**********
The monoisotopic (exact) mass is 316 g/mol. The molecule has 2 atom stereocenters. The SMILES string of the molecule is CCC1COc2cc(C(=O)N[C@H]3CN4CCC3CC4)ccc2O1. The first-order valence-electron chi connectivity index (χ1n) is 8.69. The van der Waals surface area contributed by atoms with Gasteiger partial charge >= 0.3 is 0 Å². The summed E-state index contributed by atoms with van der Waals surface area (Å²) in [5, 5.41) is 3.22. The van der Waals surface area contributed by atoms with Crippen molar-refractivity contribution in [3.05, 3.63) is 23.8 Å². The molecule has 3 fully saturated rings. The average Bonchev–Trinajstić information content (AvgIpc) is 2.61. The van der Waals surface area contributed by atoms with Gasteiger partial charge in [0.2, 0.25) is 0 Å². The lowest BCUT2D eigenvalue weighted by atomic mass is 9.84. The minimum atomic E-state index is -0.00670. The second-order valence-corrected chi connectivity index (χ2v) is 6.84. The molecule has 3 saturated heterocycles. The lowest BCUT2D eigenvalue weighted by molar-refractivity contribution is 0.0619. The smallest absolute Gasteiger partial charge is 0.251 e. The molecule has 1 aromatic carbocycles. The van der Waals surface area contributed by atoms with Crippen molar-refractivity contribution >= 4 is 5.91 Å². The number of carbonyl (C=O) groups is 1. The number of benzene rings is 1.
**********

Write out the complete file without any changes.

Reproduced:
The monoisotopic (exact) mass is 316 g/mol. The molecule has 2 atom stereocenters. The SMILES string of the molecule is CCC1COc2cc(C(=O)N[C@H]3CN4CCC3CC4)ccc2O1. The first-order valence-electron chi connectivity index (χ1n) is 8.69. The van der Waals surface area contributed by atoms with Gasteiger partial charge >= 0.3 is 0 Å². The summed E-state index contributed by atoms with van der Waals surface area (Å²) in [5, 5.41) is 3.22. The van der Waals surface area contributed by atoms with Crippen molar-refractivity contribution in [3.05, 3.63) is 23.8 Å². The molecule has 3 fully saturated rings. The average Bonchev–Trinajstić information content (AvgIpc) is 2.61. The van der Waals surface area contributed by atoms with Gasteiger partial charge in [0.2, 0.25) is 0 Å². The lowest BCUT2D eigenvalue weighted by atomic mass is 9.84. The minimum atomic E-state index is -0.00670. The second-order valence-corrected chi connectivity index (χ2v) is 6.84. The molecule has 3 saturated heterocycles. The lowest BCUT2D eigenvalue weighted by molar-refractivity contribution is 0.0619. The smallest absolute Gasteiger partial charge is 0.251 e. The molecule has 1 aromatic carbocycles. The van der Waals surface area contributed by atoms with Crippen molar-refractivity contribution >= 4 is 5.91 Å². The number of carbonyl (C=O) groups is 1. The number of benzene rings is 1.